When the year had passed, and Odysseus beseeched her
to keep her promise and send him home to Ithaca,
Circe told him that before she could do that, he
would have to make a journey to the Underworld and
consult the soul of the seer Tiresias about the
outcome of his wanderings. And this was the first time a ship sailed to Hades, blown by the North Wind (Boreas 1, see WINDS), and Odysseus was given by
Circe all the instructions necessary to reach the Underworld, where to beach his boat, and how to proceed in order to meet the souls of the dead (see Map of the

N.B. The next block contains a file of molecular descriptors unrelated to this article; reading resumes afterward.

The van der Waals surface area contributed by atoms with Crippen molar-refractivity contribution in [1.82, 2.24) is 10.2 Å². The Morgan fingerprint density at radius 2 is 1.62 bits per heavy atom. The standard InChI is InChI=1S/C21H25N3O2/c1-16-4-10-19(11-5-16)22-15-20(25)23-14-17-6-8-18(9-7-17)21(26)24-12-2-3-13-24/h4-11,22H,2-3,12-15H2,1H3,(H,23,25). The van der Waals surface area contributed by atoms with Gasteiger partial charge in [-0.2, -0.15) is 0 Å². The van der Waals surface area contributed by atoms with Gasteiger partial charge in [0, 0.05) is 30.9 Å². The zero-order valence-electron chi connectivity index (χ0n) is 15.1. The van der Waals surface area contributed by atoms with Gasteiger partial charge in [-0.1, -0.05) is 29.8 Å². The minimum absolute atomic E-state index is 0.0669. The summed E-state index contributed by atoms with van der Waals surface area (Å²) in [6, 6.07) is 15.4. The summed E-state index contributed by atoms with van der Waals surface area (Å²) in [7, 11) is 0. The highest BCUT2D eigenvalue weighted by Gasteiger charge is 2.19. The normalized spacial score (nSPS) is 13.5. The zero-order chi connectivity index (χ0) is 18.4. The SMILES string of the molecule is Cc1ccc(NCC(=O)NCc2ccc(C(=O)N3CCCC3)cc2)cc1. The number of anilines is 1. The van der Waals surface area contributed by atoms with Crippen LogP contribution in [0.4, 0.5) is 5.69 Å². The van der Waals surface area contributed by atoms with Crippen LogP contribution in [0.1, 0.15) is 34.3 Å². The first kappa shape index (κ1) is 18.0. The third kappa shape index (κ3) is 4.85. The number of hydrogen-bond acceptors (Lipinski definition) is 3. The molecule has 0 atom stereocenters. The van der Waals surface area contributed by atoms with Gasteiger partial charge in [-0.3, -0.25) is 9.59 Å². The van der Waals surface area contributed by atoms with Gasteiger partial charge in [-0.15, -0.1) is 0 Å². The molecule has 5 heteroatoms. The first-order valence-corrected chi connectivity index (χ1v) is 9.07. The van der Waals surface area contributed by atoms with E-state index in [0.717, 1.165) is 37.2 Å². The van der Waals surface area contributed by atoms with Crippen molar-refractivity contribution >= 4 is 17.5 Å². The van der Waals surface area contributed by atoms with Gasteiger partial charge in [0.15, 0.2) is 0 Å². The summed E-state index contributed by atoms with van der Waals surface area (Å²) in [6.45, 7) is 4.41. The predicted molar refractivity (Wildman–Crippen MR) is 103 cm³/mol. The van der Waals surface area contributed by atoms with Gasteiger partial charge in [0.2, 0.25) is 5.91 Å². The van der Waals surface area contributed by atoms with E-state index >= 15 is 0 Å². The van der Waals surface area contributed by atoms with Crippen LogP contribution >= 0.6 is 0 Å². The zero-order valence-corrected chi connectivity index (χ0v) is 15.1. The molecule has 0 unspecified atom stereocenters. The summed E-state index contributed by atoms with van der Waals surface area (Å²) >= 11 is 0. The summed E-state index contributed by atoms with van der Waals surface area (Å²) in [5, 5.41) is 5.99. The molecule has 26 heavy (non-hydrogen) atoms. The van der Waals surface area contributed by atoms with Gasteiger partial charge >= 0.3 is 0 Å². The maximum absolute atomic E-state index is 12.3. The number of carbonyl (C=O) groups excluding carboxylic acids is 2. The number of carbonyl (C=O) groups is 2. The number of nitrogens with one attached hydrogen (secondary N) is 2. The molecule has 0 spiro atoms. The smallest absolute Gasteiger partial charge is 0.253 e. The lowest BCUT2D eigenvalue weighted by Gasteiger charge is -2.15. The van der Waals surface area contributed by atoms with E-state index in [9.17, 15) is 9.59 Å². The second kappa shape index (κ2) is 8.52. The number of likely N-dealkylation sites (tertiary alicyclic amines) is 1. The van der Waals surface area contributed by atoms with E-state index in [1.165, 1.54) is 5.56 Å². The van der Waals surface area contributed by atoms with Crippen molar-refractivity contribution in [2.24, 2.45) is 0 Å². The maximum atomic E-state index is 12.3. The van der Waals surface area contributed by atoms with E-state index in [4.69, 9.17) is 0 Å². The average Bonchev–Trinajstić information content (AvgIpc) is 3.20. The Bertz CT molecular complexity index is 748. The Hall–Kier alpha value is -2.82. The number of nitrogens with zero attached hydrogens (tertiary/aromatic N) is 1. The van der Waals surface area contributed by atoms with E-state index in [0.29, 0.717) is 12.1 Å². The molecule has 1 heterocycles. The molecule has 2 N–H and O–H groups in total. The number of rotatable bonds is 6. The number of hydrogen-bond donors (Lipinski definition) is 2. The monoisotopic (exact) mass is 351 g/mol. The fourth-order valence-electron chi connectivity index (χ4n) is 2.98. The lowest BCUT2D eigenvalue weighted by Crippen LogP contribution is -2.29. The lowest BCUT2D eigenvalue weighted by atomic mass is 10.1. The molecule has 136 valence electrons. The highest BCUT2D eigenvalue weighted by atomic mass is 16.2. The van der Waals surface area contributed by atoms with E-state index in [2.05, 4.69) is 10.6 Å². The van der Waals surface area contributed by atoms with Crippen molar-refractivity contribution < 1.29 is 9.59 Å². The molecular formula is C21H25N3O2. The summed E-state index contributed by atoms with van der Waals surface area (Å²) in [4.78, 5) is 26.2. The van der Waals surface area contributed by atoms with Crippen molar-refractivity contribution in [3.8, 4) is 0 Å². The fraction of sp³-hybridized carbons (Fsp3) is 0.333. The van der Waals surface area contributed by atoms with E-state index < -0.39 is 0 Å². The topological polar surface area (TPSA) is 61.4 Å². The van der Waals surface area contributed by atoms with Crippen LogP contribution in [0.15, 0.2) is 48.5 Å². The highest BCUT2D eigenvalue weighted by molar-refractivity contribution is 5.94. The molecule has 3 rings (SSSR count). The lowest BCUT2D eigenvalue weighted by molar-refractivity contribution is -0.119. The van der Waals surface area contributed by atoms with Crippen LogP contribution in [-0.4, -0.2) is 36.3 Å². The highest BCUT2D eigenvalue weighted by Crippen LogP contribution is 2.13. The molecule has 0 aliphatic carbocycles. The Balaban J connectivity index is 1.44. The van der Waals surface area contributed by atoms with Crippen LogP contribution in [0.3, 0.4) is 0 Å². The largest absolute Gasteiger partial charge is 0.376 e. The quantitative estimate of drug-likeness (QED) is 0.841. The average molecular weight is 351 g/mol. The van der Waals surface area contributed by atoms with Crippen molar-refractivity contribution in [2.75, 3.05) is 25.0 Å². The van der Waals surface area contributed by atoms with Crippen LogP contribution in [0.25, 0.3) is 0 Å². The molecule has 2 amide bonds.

Underworld and Odysseus).
Predictions and instructions
Returning from Hades, the ship of Odysseus put in at
Aeaea once more, where the whole crew sat with
Circe, and feasted on a rich supply of meat and wine. At night, Odysseus and Circe
retired, and before his departure the day after,
she described for him the dangers that still
awaited, instructing him as how to avoid the SIRENS and still listen
to their enchanting song, and warning him, among
other things, about the rocks that are the abode of Scylla 1 and Charybdis.
(Too) many children
Circe, they say, had children by Odysseus, perhaps too
many considering the time he spent in Aeaea, but
goddesses, and even witches, may perform miracles.